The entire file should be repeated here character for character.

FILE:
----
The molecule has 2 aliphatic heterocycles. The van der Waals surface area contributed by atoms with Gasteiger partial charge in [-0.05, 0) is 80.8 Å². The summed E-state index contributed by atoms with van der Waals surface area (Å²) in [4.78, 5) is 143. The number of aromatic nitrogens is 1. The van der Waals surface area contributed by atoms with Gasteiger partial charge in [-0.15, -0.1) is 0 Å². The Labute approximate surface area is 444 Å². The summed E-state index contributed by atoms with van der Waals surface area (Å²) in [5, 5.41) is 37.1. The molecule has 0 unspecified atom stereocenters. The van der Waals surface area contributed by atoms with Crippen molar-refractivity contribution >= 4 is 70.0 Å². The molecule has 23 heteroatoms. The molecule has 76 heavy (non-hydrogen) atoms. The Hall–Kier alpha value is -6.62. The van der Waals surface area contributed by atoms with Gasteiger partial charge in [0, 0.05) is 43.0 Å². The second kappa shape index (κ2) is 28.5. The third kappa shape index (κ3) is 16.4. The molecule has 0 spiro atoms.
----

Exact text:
The molecule has 2 aliphatic heterocycles. The van der Waals surface area contributed by atoms with Gasteiger partial charge in [-0.05, 0) is 80.8 Å². The summed E-state index contributed by atoms with van der Waals surface area (Å²) in [4.78, 5) is 143. The number of aromatic nitrogens is 1. The van der Waals surface area contributed by atoms with Gasteiger partial charge in [-0.15, -0.1) is 0 Å². The Labute approximate surface area is 444 Å². The summed E-state index contributed by atoms with van der Waals surface area (Å²) in [5, 5.41) is 37.1. The molecule has 0 unspecified atom stereocenters. The van der Waals surface area contributed by atoms with Crippen molar-refractivity contribution >= 4 is 70.0 Å². The molecule has 23 heteroatoms. The molecule has 76 heavy (non-hydrogen) atoms. The Hall–Kier alpha value is -6.62. The van der Waals surface area contributed by atoms with Gasteiger partial charge in [0, 0.05) is 43.0 Å². The second kappa shape index (κ2) is 28.5. The third kappa shape index (κ3) is 16.4. The molecule has 0 spiro atoms.